We have had quantities of catches in recent years. I will discuss the outcome later with the Senator because there was a reduction in the total allowable catch. This is fair enough, but it caused confusion because it was thought that everyone got less for this year. However, it was the methodology that was wrong. Fortunately, the Presidency was prepared to have the matter changed at the last minute.
Senator Bonner referred to our 7,800 kilometres of coastline and to the lack of sewage treatment. The Minister for the Environment and Local Government is doing a job that has never been done before. He is putting approximately £44 million into this area, if I remember correctly. However, there is much more to be done and Senator Bonner is right in saying it is badly needed. He cited Inver Bay, where there was a problem with water quality.
Dr. Woods: It was Dungloe Bay. I was worried when I heard Inver Bay, given the large aquaculture producers there. Senator Bonner also mentioned Burtonport and I will look at the work being done there. My Department provided the money and there are problems with the EPA, but we will try to hurry that as much as we can.
The Senator also mentioned offshore work going to Ayr. I recently received a report on this matter and increasing use is being made of Killy begs as well as the airport. Relations are obviously very good with the harbour and the whole project improves if that is the case. One problem is that the outer harbour is needed and I hope we can move ahead with that soon.
Senator Bonner also raised the need for finance for the local authorities. Extra money is being made available this year and will be available for smaller harbours. There was £3 million to be made available but the local authorities found £1 million to add to that, bringing the total to £4 million, and a good deal of work is now under way. I am happy that that will continue as people will recognise how valuable is the work.
Senator Norris said that the Bill seemed to concentrate on oil pollution and it does – it deals specifically with the oil pollution convention. He raised the issue of ballast and if there is any oil in the ballast it is covered by this Bill. He referred to organisms in ballast and the IMO is examining this difficult issue. He also mentioned a number of queries Earthwatch raised and asked if sampling is to be pre-emptive or post-active and if sampling is to be continuous. Senator Norris said that continuous monitoring is essential, and it is. These measures will go beyond anything people had in mind. The eye in the sky can detect very small traces of oil in water and will be operated on a continuous basis. The plan is designed to deal not only with the ongoing situation but any emergencies that may arise.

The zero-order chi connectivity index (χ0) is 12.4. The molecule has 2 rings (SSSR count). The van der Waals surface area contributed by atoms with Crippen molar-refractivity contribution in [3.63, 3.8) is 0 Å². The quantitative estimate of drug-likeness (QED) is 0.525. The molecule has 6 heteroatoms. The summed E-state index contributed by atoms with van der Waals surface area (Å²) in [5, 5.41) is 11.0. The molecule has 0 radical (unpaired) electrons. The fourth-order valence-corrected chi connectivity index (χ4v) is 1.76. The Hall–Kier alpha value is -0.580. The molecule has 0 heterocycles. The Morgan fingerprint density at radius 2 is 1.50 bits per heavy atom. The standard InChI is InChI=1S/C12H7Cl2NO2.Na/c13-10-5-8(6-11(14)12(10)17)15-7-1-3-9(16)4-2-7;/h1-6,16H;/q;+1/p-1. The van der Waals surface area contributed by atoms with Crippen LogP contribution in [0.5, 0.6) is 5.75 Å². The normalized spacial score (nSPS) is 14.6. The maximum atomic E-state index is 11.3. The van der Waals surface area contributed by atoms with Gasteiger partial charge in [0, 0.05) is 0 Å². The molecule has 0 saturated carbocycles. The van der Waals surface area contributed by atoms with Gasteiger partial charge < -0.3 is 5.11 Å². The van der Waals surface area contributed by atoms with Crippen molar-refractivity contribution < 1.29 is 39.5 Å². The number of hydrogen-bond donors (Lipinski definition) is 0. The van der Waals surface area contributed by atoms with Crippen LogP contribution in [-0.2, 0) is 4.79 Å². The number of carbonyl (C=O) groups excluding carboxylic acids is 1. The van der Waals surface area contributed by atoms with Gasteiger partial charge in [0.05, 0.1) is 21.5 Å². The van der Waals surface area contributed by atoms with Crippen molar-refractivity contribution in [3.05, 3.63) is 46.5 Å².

Senator Norris also asked about ships carrying nuclear cargoes. Senator Tom Fitzgerald pointed out that they are covered by the Harbours Acts and dumping has been prohibited among member states for some years. Senator Norris asked about the monitoring of water quality and oil handling facilities. Section 5 provides that a harbour master may carry out either a continuous monitoring or a post factum monitoring in the aftermath of an oil pollution incident, or both. The Bill provides powers to carry out these actions. This might have been done in the past but now there is legislative and statutory power behind the harbour masters and others concerned.
Senator Norris welcomed the £10 million fine for non-compliance, which is pre-emptive, while there is a potential fine of up to £195 million for cleaning up and compensation, which is very substantial. He also raised the matter of phosphorous devices, which we took very seriously. I thank the Irish Marine Emergency Service, the coastal units of the Civil Defence, the gardaí and others who helped in the search for these devices and apparently located all of them fairly quickly through detailed beachcombing.
Senator Norris said that ships are now more vulnerable to Atlantic storms. That is true, but they are also now being built better to withstand accidents and emergencies with double shells and other innovations being used. Ireland is carrying out research on the Atlantic in conjunction with the United States to monitor the development of these storms because they occur so frequently.  The United States has contributed $6 million to this project and the Marine Institute is working in co-operation with their American colleagues on this important development, which will provide valuable information in the future.